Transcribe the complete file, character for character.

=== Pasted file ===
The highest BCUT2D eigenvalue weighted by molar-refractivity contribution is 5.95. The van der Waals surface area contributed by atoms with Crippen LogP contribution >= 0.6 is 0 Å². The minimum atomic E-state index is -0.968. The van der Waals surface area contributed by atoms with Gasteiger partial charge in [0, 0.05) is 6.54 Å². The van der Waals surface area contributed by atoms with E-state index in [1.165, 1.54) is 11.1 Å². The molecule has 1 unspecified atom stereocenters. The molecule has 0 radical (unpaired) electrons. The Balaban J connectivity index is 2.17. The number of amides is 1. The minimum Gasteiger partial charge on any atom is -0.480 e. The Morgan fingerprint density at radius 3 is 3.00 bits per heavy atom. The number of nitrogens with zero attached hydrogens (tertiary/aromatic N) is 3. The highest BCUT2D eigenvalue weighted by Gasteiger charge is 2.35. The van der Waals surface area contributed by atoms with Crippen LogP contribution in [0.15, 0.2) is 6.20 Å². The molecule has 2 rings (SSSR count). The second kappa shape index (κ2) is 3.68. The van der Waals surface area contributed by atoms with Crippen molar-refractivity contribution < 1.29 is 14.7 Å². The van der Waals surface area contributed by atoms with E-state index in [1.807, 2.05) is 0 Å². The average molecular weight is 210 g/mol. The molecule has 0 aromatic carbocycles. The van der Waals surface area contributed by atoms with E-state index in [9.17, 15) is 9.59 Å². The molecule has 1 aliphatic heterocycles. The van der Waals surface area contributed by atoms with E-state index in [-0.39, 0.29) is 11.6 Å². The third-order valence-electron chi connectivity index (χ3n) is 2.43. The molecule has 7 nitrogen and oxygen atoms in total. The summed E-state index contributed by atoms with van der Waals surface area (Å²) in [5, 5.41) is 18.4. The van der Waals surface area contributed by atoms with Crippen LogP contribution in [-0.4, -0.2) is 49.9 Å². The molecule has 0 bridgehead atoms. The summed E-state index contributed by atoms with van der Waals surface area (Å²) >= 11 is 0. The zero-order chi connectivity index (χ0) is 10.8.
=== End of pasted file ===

The highest BCUT2D eigenvalue weighted by molar-refractivity contribution is 5.95. The van der Waals surface area contributed by atoms with Crippen LogP contribution >= 0.6 is 0 Å². The minimum atomic E-state index is -0.968. The van der Waals surface area contributed by atoms with Gasteiger partial charge in [0, 0.05) is 6.54 Å². The van der Waals surface area contributed by atoms with E-state index in [1.165, 1.54) is 11.1 Å². The molecule has 1 unspecified atom stereocenters. The molecule has 0 radical (unpaired) electrons. The Balaban J connectivity index is 2.17. The number of amides is 1. The minimum Gasteiger partial charge on any atom is -0.480 e. The Morgan fingerprint density at radius 3 is 3.00 bits per heavy atom. The number of nitrogens with zero attached hydrogens (tertiary/aromatic N) is 3. The highest BCUT2D eigenvalue weighted by Gasteiger charge is 2.35. The van der Waals surface area contributed by atoms with Crippen LogP contribution in [0.15, 0.2) is 6.20 Å². The molecule has 2 rings (SSSR count). The second kappa shape index (κ2) is 3.68. The van der Waals surface area contributed by atoms with Crippen molar-refractivity contribution < 1.29 is 14.7 Å². The van der Waals surface area contributed by atoms with E-state index in [1.807, 2.05) is 0 Å². The average molecular weight is 210 g/mol. The molecule has 0 aromatic carbocycles. The van der Waals surface area contributed by atoms with E-state index in [9.17, 15) is 9.59 Å². The molecule has 1 aliphatic heterocycles. The van der Waals surface area contributed by atoms with E-state index in [-0.39, 0.29) is 11.6 Å². The third-order valence-electron chi connectivity index (χ3n) is 2.43. The molecule has 7 nitrogen and oxygen atoms in total. The summed E-state index contributed by atoms with van der Waals surface area (Å²) in [5, 5.41) is 18.4. The van der Waals surface area contributed by atoms with Crippen LogP contribution in [-0.4, -0.2) is 49.9 Å². The molecule has 0 bridgehead atoms. The summed E-state index contributed by atoms with van der Waals surface area (Å²) >= 11 is 0. The zero-order chi connectivity index (χ0) is 10.8.